>> for HTML than SVG?
> You forget some very important points. It is not only about positioning, but also about dimensions. If I understand you discussion on IRC about it correctly, child elements should also be sized dependent on the parent element.
> <rect width="200" height="200">
> 	<rect width="100%" height="100%"/>
> </rect>
> In this case the inner rect element would have a size of 200x200 pixel, because percentage values are resolved to the parent, which is fine here.
> But what about this example:
> <rect width="200" height="200">
> 	<rect width="120%" height="120%"/>
> </rect>
> The bounding box of the parent is 200x200. The child element would get the size of 240x240. This means the bounding box of the parent must change to 240x240 as well. An infinite loop, or just not possible to solve.
> But even if it is not relative to the parent size:
> <rect width="200" height="200">
> 	<rect x="40" y="40" width="200" height="200"/>
> </rect>
> The dimension of the inner child element is 240x240 which affects the bounding box of the paren which used to be 200x200. We are opening the Pandora's box with it. It doesn't stop here. It has affects on masking, filters and clipping as well, which will be relative to the painting bounding box or define the painting bounding box can can collude here.
> This is just one reason why you can't size a <g> element.
> Greetings,
> Dirk
>>> It needs a lot of specification work either.
>> Agreed, and I'm willing to do that work.
>>> I spoke to designers as well. When I mean designers, I mean one, and
>>> one in my team. Suggesting this his answer was just "Reasonable, but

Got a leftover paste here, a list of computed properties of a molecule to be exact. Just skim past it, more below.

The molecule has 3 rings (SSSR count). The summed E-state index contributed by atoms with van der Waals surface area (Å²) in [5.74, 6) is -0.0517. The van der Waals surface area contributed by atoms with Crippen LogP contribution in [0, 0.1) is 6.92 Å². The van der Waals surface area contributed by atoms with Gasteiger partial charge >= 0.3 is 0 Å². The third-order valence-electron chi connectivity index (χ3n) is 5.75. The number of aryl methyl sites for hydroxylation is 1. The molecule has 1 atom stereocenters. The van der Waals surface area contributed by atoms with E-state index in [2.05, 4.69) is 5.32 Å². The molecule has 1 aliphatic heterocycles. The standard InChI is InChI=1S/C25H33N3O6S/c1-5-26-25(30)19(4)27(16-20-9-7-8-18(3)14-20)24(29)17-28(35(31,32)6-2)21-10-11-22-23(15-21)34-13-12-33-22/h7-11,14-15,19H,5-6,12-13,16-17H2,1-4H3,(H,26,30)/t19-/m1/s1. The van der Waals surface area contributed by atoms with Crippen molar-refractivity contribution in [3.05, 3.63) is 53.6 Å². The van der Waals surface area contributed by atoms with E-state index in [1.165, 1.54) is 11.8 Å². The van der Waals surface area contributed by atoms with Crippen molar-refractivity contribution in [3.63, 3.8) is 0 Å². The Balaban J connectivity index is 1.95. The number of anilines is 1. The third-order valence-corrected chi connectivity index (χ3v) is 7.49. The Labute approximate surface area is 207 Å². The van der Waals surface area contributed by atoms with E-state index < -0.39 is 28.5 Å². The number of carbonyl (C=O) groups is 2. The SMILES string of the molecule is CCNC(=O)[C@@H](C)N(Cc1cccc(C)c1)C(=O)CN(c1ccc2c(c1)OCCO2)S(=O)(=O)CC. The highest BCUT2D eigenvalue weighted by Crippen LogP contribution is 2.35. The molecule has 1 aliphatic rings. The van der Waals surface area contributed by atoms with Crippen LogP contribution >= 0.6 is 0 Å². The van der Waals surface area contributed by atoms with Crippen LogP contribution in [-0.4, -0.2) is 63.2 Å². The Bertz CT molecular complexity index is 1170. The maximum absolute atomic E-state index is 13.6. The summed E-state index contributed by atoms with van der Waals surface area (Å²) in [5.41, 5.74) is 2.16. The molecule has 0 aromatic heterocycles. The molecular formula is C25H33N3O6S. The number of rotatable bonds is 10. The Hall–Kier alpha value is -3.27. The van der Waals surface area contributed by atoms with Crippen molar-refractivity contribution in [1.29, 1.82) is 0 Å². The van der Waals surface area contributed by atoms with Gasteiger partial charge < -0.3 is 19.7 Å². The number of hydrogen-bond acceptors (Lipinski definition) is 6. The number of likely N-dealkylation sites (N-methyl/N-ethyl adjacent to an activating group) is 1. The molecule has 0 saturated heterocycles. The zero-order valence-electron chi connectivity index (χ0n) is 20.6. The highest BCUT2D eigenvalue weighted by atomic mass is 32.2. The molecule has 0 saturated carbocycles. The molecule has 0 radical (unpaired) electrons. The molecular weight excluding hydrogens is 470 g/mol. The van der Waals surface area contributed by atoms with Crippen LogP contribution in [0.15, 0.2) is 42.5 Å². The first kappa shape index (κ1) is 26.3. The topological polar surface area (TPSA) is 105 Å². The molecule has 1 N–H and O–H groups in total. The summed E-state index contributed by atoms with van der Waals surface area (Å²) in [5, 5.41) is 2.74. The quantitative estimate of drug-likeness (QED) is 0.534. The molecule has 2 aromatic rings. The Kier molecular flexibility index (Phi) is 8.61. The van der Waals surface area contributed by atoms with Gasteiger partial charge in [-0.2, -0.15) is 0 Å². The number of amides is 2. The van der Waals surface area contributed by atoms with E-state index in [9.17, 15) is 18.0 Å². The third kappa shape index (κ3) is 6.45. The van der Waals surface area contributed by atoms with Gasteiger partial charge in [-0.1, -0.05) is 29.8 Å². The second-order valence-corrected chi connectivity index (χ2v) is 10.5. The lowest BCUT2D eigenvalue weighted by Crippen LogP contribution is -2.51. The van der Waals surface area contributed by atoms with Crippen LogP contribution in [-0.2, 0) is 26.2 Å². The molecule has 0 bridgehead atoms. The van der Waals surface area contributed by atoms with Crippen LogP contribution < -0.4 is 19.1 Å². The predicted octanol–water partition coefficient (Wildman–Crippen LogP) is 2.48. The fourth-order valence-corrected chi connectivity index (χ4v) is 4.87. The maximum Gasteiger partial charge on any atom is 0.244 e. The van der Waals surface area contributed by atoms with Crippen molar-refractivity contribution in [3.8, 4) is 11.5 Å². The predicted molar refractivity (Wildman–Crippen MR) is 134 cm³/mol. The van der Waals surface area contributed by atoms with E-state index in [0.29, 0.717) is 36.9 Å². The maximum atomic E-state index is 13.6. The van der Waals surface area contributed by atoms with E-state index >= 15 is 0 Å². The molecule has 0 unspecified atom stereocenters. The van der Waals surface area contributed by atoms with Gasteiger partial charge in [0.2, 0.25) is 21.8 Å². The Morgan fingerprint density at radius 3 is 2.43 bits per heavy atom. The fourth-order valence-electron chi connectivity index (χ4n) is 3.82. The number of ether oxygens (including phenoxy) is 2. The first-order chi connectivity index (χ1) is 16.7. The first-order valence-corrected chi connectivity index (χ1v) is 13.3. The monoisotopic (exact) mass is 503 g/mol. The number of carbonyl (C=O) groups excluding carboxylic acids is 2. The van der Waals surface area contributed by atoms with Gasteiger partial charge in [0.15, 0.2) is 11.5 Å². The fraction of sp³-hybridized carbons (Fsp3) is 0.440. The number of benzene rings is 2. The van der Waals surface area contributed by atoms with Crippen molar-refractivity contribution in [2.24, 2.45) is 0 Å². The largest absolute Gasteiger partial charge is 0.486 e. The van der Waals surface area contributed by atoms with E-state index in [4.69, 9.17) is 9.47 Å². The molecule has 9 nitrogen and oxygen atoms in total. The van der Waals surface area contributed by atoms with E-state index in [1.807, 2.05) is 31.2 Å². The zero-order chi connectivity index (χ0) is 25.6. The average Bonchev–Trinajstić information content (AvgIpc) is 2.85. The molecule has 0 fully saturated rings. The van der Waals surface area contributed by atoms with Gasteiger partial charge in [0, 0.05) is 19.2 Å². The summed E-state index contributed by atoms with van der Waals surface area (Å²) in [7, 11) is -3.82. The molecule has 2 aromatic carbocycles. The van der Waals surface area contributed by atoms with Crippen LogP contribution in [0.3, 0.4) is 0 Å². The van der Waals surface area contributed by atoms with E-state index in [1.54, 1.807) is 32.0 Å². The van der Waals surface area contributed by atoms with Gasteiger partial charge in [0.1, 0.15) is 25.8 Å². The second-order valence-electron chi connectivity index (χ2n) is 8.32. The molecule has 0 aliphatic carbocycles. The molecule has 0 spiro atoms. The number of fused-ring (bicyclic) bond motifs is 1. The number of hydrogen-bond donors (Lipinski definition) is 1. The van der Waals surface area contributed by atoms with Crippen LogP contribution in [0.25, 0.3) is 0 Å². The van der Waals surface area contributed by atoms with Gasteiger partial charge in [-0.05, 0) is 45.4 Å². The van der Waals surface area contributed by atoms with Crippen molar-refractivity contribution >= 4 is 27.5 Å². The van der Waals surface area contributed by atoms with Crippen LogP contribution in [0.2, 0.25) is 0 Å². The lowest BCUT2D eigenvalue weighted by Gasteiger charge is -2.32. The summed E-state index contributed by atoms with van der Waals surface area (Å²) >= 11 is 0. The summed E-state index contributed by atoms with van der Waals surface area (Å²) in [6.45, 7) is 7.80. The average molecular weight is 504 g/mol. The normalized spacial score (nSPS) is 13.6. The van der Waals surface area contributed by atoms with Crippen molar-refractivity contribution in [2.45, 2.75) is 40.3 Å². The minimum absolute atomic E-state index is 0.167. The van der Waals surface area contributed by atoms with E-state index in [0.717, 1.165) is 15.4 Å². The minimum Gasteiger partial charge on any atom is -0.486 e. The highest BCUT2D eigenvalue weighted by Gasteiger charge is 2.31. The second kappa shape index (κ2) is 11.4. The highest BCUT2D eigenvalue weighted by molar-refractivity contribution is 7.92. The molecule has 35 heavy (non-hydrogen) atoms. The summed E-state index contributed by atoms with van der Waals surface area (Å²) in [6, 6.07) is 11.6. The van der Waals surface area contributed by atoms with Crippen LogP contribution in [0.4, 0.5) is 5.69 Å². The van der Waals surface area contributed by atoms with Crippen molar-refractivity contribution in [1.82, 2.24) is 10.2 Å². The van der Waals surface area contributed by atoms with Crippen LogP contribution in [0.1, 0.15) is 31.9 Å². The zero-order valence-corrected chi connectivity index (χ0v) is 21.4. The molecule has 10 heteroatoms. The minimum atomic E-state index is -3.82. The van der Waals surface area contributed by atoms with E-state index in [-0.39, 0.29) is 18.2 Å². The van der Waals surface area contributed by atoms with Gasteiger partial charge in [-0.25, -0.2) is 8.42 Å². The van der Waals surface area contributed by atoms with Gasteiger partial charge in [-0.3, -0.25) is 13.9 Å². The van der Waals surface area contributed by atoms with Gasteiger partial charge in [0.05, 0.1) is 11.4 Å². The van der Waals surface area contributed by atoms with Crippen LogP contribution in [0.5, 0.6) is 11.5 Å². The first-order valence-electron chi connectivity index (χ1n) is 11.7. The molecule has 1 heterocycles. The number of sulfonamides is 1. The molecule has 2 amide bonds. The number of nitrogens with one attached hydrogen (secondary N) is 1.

>>> what for?". Of course it is just one opinion, but at least I give a
>>> number and at least I give the source.
>> This is kind of a strange assertion... I made no claim that I had done
>> an exhaustive survey of designers, but I'm happy to list my sources as
>> well.  I spoke to several local designers with only a passing
>> familiarity with SVG, and asked them questions that I thought were
>> pretty objected (i.e., not leading, but just recording their immediate
>> impressions).  I also spoke with Lea Verou, and Tab Atkins. And through
>> the years, I have seen and heard questions from several people asking
>> why you can't nest shapes (mostly newbies), which I never thought much
>> about until just recently.
>> But this is a relatively big change, so I'm happy to take it slow,
>> develop the proposal to anticipate all the issues that might arise and
>> how to specify things to the level of detail necessary, and to make a
>> survey of designers and developers to see if they find it useful.
>>> This proposal makes SVG more complex, less likely to get implemented
>>> in an interoperable way and harder to understand. I don't support
>>> this proposal at all.
>> I think you may be reading more into my proposal than I meant... I need
>> to articulate it more clearly. I don't see this being any more complex
>> than the existing model... and not really that different.
>> Regards-
>> -Doug

Cyril Concolato
Maître de Conférences/Associate Professor
Groupe Multimedia/Multimedia Group
Telecom ParisTech
46 rue Barrault
75 013 Paris, France

Received on Friday, 30 November 2012 09:23:23 UTC